You may have used Excel for years without delving into Styles (or stylesheets), but they can make work easier and faster—and more visually appealing. In this feature, we’re going to go over Cell Styles, and Smart Art, Drawing, Graphics, Picture, and Chart Tools. (We’re skipping 3D Model Tools for now because they don’t have Styles.)
If you type a sentence in Excel, most of us just format the sentence using the features in the Font, Alignment, or Number groups, which include additional features such as colors, borders, orientation, and more. Or we might right-click for the popup/context menu and choose the features from there.
However, you can also select the group called Styles > Cell Styles, and choose preset styles with custom fonts, colors, and attributes, as well as borders, shading, and paragraph levels such as Heading 1, Heading 2, Title, and more. Play around to learn more about your choices.
The best way to explain how Graphic Styles work in Excel is to just create some.
Smart Art Tools & Styles
Smart Art Graphics are Excel’s premade business graphics. A partial list of the graphics includes:
- Block Lists
- Process Arrows and Diagrams
- Organizational Charts
- Radial Cycles
- Segmented Pyramids
- Picture Grids
- Image Captions
- Interconnected Rings
- ...and 200 plus more.
1. Open Excel. From the Insert tab > Illustrations group, click the Smart Art Graphic icon (between Shapes and Store on the Ribbon menu).
2. Browse through the list and select a Smart Art Graphic for this exercise. We chose Process > Step Down Process, then clicked OK.
3. Excel drops the graphic in the center of the page showing the selection handles/circles, which means the graphic is active. When a graphic is active, Excel displays a new tab on the Ribbon menu called [something] Tools > Design/Format where the “something” is determined by the selected graphic, such as Smart Art Tools, Drawing Tools, Chart Tools, Graphics Tools, and Picture Tools. If you de-select (or click outside) the graphic, these menu items disappear.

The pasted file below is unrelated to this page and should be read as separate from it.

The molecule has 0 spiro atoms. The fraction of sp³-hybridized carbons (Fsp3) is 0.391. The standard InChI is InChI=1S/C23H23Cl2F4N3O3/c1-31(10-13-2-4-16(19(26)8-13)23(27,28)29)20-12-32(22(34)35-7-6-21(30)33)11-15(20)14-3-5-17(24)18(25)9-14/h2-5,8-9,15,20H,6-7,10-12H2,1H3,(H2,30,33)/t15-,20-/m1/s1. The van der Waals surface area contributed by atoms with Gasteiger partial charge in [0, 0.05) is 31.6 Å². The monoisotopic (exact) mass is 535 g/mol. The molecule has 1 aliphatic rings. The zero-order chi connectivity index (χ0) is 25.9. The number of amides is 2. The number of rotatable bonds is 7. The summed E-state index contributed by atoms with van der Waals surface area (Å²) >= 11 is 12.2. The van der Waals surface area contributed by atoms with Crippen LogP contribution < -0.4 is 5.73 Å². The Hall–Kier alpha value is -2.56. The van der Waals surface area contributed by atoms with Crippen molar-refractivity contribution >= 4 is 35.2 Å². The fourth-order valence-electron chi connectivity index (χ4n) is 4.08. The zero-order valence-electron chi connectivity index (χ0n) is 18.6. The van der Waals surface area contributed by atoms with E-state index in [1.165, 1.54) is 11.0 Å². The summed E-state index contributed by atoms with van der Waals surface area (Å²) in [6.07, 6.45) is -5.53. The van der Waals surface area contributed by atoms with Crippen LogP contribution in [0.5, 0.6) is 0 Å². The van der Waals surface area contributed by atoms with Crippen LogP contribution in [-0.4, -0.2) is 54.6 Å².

4. The Smart Art Tools > Design menu includes the following groups: Create Graphic, Layouts, Change Colors, Smart Art Styles, and Reset. From here, you can select a different Layout, a different Smart Art Style, or Change Colors.
5. Under the Smart Art Tools > Format menu, you can edit the Shapes in 2D (for easy editing); alter the Shape Styles; change the shape, color, outline, or Effects; change the WordArt Style; alter the arrangement or alignment of the graphics; and alter the size.
NOTE: Notice that the text inside a text box can use the popup/context menu, the Ribbon menu, or the preset Styles menus from the Drawing Tools > Format menus tab. The text inside an illustration or picture (such as a Graphic, Chart, Drawing, Smart Art, Word Art) uses the corresponding Tools > Design / Tools > Format menus.
6. Select the Step Down Process graphic.
7. Under the new Smart Art Tools tab, choose Design > Smart Art Styles.
8. Select a Style from the menu box or click the small expansion arrow (bottom right of menu box), and choose a Style from the expanded icon list.
9. Next, click the Change Colors button (from the Smart Art group) and select a group of colors from the color themes in the menu window.
10. With the graphic still selected, choose Smart Art Tools > Format, and another menu of Styles and formatting features appears. Select Shape Effects to add a Shadow, Reflection, Glow, Soft Edges, Bevel Style or 3D Rotation.
NOTE: Notice that Shape Fill and Shape Outline change the background color of the graphic box or adds a border around the graphic box, not the graphics inside the box, unless you select the graphics inside the box separately or use Ctrl+ Left Click (Ctrl+ Select) to select multiple graphics inside the box. For example, you might select both arrows and make them the same color.
Drawing Tools & Styles
1. From the Insert tab > Text group (far right side of Ribbon menu), select the WordArt button (the right-tilting letter ‘A’).
2. Choose a text design, and a text box opens that says: Your Text Here. Enter some text (we entered the words Excel Styles).
3. Notice that the new tab says Drawing Tools > Format. Select WordArt Styles > Text Effects > Transform. As you move your cursor down the menu list, the selected text changes so you can see and decide which text effect you prefer; follow Path or Warp.
4. For the second graphic on this Excel screen, choose a Shape from Insert > Shapes. Select a gradient from Drawing Tools > Format > Shape Fill and a border or outline from Drawing Tools > Format > Shape Outline. Insert some WordArt in the center of the banner, then add a color, gradient, or pattern and outline from the same menu.
Keep reading to learn about Graphics Tools, Picture Tools, and Chart Tools